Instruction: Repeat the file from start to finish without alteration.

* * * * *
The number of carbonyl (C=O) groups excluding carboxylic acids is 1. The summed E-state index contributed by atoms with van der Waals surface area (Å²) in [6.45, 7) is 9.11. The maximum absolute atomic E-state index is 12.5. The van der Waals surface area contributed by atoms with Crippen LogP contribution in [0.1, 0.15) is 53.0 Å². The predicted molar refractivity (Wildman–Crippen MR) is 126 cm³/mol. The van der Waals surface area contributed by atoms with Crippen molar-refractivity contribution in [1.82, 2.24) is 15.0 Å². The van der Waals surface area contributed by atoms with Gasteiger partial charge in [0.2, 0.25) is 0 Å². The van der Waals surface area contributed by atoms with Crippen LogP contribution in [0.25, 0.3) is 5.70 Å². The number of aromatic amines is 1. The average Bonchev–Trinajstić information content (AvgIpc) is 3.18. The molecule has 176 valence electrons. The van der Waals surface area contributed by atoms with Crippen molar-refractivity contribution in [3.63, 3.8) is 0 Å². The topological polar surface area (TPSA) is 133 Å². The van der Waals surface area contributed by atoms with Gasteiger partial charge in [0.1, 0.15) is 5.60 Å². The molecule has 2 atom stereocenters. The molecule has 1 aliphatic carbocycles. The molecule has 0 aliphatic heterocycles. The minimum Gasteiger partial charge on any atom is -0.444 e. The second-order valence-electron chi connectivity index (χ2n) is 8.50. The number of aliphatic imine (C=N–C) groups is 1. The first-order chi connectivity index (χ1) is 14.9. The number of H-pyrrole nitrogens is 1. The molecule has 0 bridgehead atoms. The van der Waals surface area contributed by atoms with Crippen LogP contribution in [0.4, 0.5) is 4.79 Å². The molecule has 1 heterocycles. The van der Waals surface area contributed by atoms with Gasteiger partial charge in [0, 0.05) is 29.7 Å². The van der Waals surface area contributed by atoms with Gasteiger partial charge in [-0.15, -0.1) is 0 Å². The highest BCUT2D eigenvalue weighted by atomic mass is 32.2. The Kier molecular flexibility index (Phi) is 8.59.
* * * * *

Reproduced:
The number of carbonyl (C=O) groups excluding carboxylic acids is 1. The summed E-state index contributed by atoms with van der Waals surface area (Å²) in [6.45, 7) is 9.11. The maximum absolute atomic E-state index is 12.5. The van der Waals surface area contributed by atoms with Crippen LogP contribution in [0.1, 0.15) is 53.0 Å². The predicted molar refractivity (Wildman–Crippen MR) is 126 cm³/mol. The van der Waals surface area contributed by atoms with Crippen molar-refractivity contribution in [1.82, 2.24) is 15.0 Å². The van der Waals surface area contributed by atoms with Gasteiger partial charge in [0.2, 0.25) is 0 Å². The van der Waals surface area contributed by atoms with Crippen LogP contribution in [0.25, 0.3) is 5.70 Å². The number of aromatic amines is 1. The average Bonchev–Trinajstić information content (AvgIpc) is 3.18. The molecule has 176 valence electrons. The van der Waals surface area contributed by atoms with Crippen molar-refractivity contribution in [3.63, 3.8) is 0 Å². The topological polar surface area (TPSA) is 133 Å². The van der Waals surface area contributed by atoms with Gasteiger partial charge in [0.1, 0.15) is 5.60 Å². The molecule has 2 atom stereocenters. The molecule has 1 aliphatic carbocycles. The molecule has 0 aliphatic heterocycles. The minimum Gasteiger partial charge on any atom is -0.444 e. The second-order valence-electron chi connectivity index (χ2n) is 8.50. The number of aliphatic imine (C=N–C) groups is 1. The first-order chi connectivity index (χ1) is 14.9. The number of H-pyrrole nitrogens is 1. The molecule has 0 bridgehead atoms. The van der Waals surface area contributed by atoms with Crippen LogP contribution in [0.4, 0.5) is 4.79 Å². The molecule has 1 heterocycles. The van der Waals surface area contributed by atoms with Gasteiger partial charge in [0, 0.05) is 29.7 Å². The van der Waals surface area contributed by atoms with Gasteiger partial charge in [-0.15, -0.1) is 0 Å². The highest BCUT2D eigenvalue weighted by atomic mass is 32.2. The Kier molecular flexibility index (Phi) is 8.59.